Go Live is one of Discord’s most popular features, allowing users to stream applications, screens, and especially video games, to others on the call. Originally released for the desktop on August 15, 2019, it’s grown to support web browsers and phones, and even gained support on Xbox Series X|S and Xbox One consoles this last year. 

Go Live’s screen sharing technology is a multi-process pipeline that requires coordination between streamers, viewers, and Discord’s backend. Each part of the process needs to support the large image resolutions and high framerates that are crucial for everything from showing off your favorite fast-paced games to crisp text legibility during document sharing. Any part of the flow can become a bottleneck and degrade the experience, so every component must work efficiently.

The streamer captures and encodes the frames and transmits them to viewers, who decode and display them.


Go Live continually captures updates to your application and screen using the optimal method available on your operating system. It has a robust fallback system so if one method fails, it will quickly switch to the next method so the stream isn’t interrupted. All capture methods have the same goal but work in different ways — some are provided directly by your operating system, while others require Discord to reach into the application through dll-injection to grab what it’s rendering.

Discord uses OS-specific audio APIs to capture audio from the shared screen or application. Fairly often, audio is generated from several processes of the application (ex. game music from one process, voice chat on another) so we capture audio from the shared process and all its children.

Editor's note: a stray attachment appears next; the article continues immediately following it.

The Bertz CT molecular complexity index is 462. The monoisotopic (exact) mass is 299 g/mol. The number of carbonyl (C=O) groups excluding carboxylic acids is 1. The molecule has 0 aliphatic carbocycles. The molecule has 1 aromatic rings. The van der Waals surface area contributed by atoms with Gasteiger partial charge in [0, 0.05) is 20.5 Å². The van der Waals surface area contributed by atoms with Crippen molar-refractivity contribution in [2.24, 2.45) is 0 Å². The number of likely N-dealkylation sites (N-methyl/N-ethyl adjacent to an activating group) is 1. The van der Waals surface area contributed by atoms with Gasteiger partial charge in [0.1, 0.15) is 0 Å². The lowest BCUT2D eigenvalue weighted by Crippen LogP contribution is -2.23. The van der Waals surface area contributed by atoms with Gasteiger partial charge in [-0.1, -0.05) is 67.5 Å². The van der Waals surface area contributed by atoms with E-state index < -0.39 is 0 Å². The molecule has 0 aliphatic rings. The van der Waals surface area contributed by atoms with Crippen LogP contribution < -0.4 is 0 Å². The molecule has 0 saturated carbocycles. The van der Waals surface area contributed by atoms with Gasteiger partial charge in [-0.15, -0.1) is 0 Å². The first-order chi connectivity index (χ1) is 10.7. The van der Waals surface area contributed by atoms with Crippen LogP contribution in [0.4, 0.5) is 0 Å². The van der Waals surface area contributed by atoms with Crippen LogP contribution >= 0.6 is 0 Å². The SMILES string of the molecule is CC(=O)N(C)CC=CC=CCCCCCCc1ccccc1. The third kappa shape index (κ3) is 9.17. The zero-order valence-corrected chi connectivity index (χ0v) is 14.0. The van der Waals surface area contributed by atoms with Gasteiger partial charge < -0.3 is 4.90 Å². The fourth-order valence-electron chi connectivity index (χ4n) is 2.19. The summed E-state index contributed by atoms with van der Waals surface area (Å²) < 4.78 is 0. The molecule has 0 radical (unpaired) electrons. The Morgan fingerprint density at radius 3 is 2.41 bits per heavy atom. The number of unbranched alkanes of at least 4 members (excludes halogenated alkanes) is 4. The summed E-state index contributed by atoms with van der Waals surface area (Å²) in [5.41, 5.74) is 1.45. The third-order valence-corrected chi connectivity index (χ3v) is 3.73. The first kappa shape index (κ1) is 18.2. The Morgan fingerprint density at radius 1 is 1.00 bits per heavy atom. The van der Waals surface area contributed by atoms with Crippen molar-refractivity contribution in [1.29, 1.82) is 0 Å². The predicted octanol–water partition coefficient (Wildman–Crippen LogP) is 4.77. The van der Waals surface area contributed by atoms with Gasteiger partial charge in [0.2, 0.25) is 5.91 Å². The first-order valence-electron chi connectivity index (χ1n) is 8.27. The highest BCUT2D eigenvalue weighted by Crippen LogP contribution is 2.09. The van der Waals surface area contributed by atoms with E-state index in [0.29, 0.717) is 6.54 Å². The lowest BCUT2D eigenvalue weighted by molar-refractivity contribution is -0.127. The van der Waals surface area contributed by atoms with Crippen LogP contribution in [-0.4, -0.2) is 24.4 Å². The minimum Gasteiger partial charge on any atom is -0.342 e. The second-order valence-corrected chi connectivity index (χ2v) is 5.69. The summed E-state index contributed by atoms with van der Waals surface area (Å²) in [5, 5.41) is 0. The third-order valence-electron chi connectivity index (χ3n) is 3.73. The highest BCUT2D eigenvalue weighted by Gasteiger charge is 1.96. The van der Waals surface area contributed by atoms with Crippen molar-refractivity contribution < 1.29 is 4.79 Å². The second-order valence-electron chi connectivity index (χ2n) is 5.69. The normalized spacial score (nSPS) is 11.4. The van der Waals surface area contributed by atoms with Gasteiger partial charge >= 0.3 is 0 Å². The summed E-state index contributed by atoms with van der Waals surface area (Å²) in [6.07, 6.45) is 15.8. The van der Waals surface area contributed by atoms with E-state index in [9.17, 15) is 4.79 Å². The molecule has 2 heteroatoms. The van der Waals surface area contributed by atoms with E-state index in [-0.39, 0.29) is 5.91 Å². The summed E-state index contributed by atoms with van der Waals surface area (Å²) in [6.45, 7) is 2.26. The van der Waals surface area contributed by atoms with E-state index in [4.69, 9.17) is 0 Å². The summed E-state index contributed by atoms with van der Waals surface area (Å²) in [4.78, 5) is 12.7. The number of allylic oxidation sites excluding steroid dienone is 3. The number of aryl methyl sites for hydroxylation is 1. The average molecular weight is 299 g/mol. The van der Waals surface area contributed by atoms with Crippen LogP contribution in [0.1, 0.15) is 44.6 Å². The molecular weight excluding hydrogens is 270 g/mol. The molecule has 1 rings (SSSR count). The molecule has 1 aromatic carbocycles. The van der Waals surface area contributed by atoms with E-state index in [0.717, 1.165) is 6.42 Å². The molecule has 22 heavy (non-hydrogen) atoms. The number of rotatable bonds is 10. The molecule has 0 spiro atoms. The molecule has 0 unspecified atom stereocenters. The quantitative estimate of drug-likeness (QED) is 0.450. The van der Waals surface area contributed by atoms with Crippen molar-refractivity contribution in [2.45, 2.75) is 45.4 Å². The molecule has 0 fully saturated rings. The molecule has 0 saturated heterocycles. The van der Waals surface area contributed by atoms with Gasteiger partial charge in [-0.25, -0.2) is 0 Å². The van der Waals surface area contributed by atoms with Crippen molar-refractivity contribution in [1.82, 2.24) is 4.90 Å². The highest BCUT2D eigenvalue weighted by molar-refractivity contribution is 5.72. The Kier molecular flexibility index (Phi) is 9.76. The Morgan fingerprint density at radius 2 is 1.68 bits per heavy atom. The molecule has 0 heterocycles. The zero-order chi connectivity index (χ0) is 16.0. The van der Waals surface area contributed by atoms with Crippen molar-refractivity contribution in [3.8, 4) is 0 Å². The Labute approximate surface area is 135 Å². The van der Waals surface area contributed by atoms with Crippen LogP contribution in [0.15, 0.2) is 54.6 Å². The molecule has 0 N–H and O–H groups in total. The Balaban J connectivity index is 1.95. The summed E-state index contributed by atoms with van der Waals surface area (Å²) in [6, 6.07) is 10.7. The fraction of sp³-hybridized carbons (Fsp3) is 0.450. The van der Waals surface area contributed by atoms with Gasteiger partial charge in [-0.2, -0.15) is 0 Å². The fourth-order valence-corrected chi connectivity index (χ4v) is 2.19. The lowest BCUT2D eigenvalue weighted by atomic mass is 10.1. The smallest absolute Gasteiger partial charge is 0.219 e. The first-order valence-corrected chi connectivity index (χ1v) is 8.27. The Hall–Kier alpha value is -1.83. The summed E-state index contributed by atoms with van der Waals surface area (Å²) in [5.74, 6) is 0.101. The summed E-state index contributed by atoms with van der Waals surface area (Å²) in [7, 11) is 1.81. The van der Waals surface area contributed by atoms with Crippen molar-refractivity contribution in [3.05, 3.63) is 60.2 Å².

A single unencoded 1080p frame for your stream can be upwards of six megabytes. Sending dozens of those frames a second would likely overwhelm most user’s bandwidth capabilities. Discord negotiates the optimal codec that the streamer can encode and all viewers can decode. Encoded frames are much smaller and more manageable to send over the network. 

Discord currently supports VP8 and H264 video codecs, with HEVC and AV1 encoders available on specific platforms. Modern GPUs often come with their own built-in encoder and decoder hardware, which Discord will utilize over software-based implementations to reduce both CPU and memory usage. 

The encoder’s final output quality (which includes framerate, resolution, and image quality) is determined by how much bandwidth is estimated to be available on the network. Network conditions are constantly changing, so the encoder needs to handle estimate changes in real-time. Go Live can’t buffer several seconds to preserve quality as streaming services do. When the network conditions drop drastically, the encoder will start dropping frames to reduce congestion, and the client will adjust image quality and latency so both are acceptable even in suboptimal network conditions.